There’s a light at the end of the tunnel, finally. Hope for a defensive resurrection in the Big Easy is now realistic. With the addition of defensive coordinator Gregg Williams, the Saints took a crucial step in overhauling a defense which has served as a ball and chain for the Black-and-Gold over the past several seasons.
Under Gary Gibbs, whom the Saints just fired after three lackluster years as defensive coordinator, the Saints were never an elite defensive team.
Part of the blame goes on the players, of course. There has been a dearth of talented defenders on the roster (especially in the secondary), and if you don’t have talent, you won’t win games, bottom line.
But Gibbs deserves some of the blame as well. Often times I felt New Orleans was far to conservative with defensive play calling.
Logically speaking, if you’re already weak in the secondary, and will likely be beat on a long ball anyway, why not send the house and hope for a quarterback hurry or sack? Why sit back and wait for your undersized, overmatched cornerbacks to be Fred Thomas toasted?
Gregg Williams is the type of guy who will call those blitzes. He’s the coach who is sending two linebackers and a safety on 3rd-and-11. He’s the defensive coordinator who led the Tennessee Titans to a near Super Bowl win in 2000.
And believe it or not, Williams might have some decent talent to work with next season, assuming the Saints can avoid the vicious injury bug that literally took their knees out from under them this season.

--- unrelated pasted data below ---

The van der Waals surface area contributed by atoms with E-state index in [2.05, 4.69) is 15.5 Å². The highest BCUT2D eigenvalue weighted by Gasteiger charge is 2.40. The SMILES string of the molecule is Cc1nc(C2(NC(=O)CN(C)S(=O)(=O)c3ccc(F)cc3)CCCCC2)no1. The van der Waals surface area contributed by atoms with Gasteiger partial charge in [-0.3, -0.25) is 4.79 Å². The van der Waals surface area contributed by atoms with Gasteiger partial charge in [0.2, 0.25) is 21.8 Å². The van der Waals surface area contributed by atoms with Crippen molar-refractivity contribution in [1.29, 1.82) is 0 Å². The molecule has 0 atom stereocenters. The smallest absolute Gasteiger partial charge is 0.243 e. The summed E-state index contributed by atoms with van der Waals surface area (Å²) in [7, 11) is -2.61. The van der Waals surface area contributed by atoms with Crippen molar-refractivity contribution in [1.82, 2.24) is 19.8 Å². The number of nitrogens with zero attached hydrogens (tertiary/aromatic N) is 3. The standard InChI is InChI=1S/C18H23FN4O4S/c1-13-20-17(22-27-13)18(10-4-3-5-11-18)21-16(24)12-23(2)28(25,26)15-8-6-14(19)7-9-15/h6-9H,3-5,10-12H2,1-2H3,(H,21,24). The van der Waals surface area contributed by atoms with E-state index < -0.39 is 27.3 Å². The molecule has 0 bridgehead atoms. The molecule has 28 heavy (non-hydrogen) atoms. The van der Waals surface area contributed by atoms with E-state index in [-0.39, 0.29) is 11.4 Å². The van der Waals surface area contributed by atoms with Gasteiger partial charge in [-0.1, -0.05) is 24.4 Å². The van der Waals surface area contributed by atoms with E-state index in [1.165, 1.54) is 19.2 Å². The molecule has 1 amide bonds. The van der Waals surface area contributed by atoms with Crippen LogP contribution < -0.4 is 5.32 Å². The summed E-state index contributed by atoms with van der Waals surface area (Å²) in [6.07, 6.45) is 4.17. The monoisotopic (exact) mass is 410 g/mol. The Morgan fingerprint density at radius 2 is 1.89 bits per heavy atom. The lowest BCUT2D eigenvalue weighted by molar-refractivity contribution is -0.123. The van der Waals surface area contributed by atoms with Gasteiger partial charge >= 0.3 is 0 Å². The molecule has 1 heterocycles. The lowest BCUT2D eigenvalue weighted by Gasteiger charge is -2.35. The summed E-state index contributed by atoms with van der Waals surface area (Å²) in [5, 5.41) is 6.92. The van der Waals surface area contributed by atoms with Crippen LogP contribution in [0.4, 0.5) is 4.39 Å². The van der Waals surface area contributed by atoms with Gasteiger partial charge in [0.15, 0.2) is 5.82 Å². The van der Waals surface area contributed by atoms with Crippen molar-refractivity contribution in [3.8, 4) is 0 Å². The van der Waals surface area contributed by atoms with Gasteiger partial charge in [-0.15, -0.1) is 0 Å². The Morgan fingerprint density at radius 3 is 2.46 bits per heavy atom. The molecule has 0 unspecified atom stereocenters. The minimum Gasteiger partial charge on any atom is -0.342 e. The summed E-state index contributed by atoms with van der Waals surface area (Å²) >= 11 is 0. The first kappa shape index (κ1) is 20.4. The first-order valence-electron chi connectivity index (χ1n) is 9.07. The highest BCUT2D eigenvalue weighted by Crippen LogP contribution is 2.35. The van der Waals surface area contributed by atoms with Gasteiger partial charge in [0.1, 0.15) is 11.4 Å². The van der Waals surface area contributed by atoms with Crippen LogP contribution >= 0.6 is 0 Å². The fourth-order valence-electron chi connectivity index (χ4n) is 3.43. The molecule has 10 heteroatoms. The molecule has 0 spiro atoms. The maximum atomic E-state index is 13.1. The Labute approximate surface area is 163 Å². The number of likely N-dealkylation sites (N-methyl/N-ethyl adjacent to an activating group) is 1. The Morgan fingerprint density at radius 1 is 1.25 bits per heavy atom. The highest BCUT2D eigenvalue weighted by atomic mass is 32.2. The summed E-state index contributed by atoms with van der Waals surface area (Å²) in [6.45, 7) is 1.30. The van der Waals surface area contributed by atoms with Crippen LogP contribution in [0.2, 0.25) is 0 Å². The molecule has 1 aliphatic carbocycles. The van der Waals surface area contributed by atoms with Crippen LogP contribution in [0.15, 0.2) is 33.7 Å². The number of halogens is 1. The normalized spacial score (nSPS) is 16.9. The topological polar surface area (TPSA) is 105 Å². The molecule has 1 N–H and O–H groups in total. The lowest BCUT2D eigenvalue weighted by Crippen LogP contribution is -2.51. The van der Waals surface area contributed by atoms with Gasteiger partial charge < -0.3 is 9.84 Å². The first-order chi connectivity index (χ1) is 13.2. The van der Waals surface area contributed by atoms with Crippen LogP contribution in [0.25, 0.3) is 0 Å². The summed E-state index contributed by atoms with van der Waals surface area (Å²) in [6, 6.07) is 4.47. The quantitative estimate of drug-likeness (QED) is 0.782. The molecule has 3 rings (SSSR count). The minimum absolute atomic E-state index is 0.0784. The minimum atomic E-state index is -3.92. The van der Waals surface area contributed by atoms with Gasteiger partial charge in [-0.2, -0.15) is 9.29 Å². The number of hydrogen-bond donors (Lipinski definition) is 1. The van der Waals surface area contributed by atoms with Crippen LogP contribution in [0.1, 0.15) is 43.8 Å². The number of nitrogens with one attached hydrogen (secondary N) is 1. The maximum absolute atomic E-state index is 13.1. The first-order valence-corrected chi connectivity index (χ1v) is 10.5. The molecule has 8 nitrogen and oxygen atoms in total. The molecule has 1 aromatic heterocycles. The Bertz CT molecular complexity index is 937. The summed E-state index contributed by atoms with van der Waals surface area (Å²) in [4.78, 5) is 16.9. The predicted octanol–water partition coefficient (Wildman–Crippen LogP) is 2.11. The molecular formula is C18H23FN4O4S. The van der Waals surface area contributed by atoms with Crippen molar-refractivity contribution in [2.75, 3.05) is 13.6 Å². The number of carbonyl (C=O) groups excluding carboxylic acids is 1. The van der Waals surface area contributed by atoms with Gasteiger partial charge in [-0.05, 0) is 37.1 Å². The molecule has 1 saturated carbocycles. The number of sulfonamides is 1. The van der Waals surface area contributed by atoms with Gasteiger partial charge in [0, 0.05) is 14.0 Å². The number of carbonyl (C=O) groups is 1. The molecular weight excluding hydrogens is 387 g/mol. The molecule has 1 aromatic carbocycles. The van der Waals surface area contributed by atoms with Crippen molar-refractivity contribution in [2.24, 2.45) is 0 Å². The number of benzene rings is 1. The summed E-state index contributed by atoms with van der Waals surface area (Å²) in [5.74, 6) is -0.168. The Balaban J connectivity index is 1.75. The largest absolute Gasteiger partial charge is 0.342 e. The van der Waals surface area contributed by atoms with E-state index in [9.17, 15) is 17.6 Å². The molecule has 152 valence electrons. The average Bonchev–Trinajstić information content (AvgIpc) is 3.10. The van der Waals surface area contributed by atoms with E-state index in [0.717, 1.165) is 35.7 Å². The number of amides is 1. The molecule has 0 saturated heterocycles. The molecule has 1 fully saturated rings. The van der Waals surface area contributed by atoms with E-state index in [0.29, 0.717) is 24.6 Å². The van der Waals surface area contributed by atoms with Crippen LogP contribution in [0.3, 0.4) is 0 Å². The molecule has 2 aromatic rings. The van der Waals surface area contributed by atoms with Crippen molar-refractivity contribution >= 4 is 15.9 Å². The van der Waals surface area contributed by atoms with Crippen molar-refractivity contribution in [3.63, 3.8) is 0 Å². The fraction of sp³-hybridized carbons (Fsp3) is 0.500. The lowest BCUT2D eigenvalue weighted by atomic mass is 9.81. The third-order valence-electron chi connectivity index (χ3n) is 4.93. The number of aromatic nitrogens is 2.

There are playmakers on every level of the defense. On the defensive line, there’s Sedrick Ellis and perhaps Will Smith and Charles Grant if they decide to actually give a damn this year. In the linebacking corps, there’s Jonathan Vilma, a tackling machine. And in the secondary, you’ve got the up-and-coming Tracy Porter.
The cupboard isn’t exactly bare for Gregg Williams. He’ll have some players to work with.
The Saints made a great move bringing Williams into the fold. I think he made the right decision as well. After all, who wouldn’t want to coach the defense on a team with the No. 1 offense?
He’s got a built in security blanket with Drew Brees, who’ll get him 25 points a game no problem. Williams can afford to take risks because he’ll know no lead is safe against the Saints' offense. And risk-taking is exactly what the Saints’ defense needs.
Let’s credit Sean Payton and Mickey Loomis for making the right move at the right time. It’s a great start to a hopefully prosperous offseason.
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